Report on Human Rights Practices for 2001
Saudi Arabia is a monarchy
without elected representative institutions
or political parties. It is ruled by King
Fahd bin Abd Al-Aziz Al Saud, a son of King
Abd Al-Aziz Al Saud, who unified the country
in the early 20th century. Since the death
of King Abd Al-Aziz, the King and Crown Prince
have been chosen from among his sons, who
themselves have had preponderant influence
in the choice. A 1992 royal decree reserves
for the King exclusive power to name the Crown
Prince. Crown Prince Abdullah has played an
increasing role in governance since King Fahd
suffered a stroke in 1995. The Government
has declared the Islamic holy book the Koran
and the Sunna (tradition) of the Prophet Muhammad
to be the country's Constitution. The Government
bases its legitimacy on governance according
to the precepts of a rigorously conservative
form of Islam. Neither the Government nor
the society in general accepts the concept
of separation of religion and state. The Government
prohibits the establishment of political parties
and suppresses opposition views. In 1992 King
Fahd appointed a Consultative Council, or
Majlis Ash-Shura, and similar provincial assemblies.
The Majlis, a strictly advisory body, began
holding sessions in 1993 and was expanded
first in 1997 and again in May. The judiciary
is subject to influence by the executive branch
and members of the royal family.
The Government maintains control of the various security forces. Police
and border forces under the Ministry of Interior are responsible for
internal security. Also subordinate to the Ministry of Interior are
the Mubahith, or internal security force, and the elite special forces.
The Committee to Prevent Vice and Promote Virtue, whose agents commonly
are known as Mutawwa'in, or religious police, is a semiautonomous agency
that enforces adherence to Islamic norms by monitoring public behavior.
The Crown Prince controls the National Guard. The Deputy Prime Minister
and Minister of Defense and Aviation, Prince Sultan, is responsible
for all the military forces. Members of the security forces committed
serious human rights abuses.
The population is approximately 22.1 million with a per capita gross
domestic product (GDP) of $7,564. The oil industry has been the basis
of the transformation of Saudi Arabia from a pastoral, agricultural,
and trading society to a rapidly urbanizing one, characterized by large-scale
infrastructure projects, an extensive social welfare system, and a labor
market comprised largely of foreign workers. Oil revenues account for
approximately 55 percent of the GDP and 80 percent of government income.
Agriculture accounts for only about 6 percent of GDP. Government spending,
including spending on the national airline, power, water, telephone,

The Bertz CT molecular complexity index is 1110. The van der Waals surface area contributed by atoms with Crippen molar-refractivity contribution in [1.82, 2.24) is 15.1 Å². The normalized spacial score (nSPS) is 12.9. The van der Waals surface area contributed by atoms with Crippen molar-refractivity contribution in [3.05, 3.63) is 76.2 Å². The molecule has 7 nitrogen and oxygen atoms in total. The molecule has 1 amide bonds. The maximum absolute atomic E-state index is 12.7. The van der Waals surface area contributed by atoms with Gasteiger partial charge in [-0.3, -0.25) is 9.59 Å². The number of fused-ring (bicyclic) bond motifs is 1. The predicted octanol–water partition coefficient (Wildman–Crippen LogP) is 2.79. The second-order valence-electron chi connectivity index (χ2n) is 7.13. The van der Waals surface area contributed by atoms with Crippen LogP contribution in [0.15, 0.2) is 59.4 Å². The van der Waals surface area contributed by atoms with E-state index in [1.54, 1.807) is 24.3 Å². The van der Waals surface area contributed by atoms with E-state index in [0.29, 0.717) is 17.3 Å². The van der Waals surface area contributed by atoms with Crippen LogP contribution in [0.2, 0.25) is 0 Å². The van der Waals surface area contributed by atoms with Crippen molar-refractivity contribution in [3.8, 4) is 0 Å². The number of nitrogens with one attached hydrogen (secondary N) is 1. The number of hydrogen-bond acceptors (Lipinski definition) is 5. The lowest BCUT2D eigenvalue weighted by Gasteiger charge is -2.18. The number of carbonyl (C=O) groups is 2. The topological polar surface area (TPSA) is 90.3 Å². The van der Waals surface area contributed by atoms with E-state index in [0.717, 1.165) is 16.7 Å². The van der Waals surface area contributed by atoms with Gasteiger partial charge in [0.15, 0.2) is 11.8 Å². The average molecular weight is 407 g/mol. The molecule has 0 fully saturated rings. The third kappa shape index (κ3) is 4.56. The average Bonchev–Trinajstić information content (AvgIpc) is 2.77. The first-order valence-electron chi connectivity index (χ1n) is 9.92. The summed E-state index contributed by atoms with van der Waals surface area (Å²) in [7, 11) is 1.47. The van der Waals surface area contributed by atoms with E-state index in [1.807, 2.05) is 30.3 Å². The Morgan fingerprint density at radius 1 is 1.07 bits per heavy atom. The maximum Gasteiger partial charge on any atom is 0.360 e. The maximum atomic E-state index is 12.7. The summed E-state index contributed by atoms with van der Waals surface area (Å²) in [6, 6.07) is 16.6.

education, and health services, accounts for 24 percent of GDP. About
40 percent of the economy is nominally private, and the Government is
promoting further privatization of the economy. In 1995 the Government
began an aggressive campaign to increase the number of Saudi nationals
represented in the public and private work forces.
The Government's human rights record remained poor. Citizens have neither
the right nor the legal means to change their government. Security forces
continued to abuse detainees and prisoners, arbitrarily arrest and detain
persons, and hold them in incommunicado detention. In addition there
were allegations that security forces committed torture. On October
1, the Council of Ministers approved a new law regarding punitive measures
that would forbid harming detainees and to allow those accused of crimes
to hire a lawyer or legal agent. The law became effective in November;
however, at year's end, there were no reports of its implementation.
Prolonged detention without charge is a problem. Security forces committed
such abuses, in contradiction to the law, but with the acquiescence
of the Government. The Mutawwa'in continued to intimidate, abuse, and
detain citizens and foreigners. Most trials are closed, and defendants
usually appear before judges without legal counsel. The Government infringes
on citizens' privacy rights. The Government prohibits or restricts freedom
of speech, the press, assembly, association, religion, and movement.
However, during the year, the Government continued to tolerate a wider
range of debate and criticism in the press concerning domestic issues.
Other continuing problems included discrimination and violence against
women, discrimination against ethnic and religious minorities, and strict
limitations on worker rights.
The Government views its interpretation of Islamic law as its sole
source of guidance on human rights and disagrees with internationally
accepted definitions of human rights. However, in 2000 and during the
year, the Government initiated limited measures to participate in international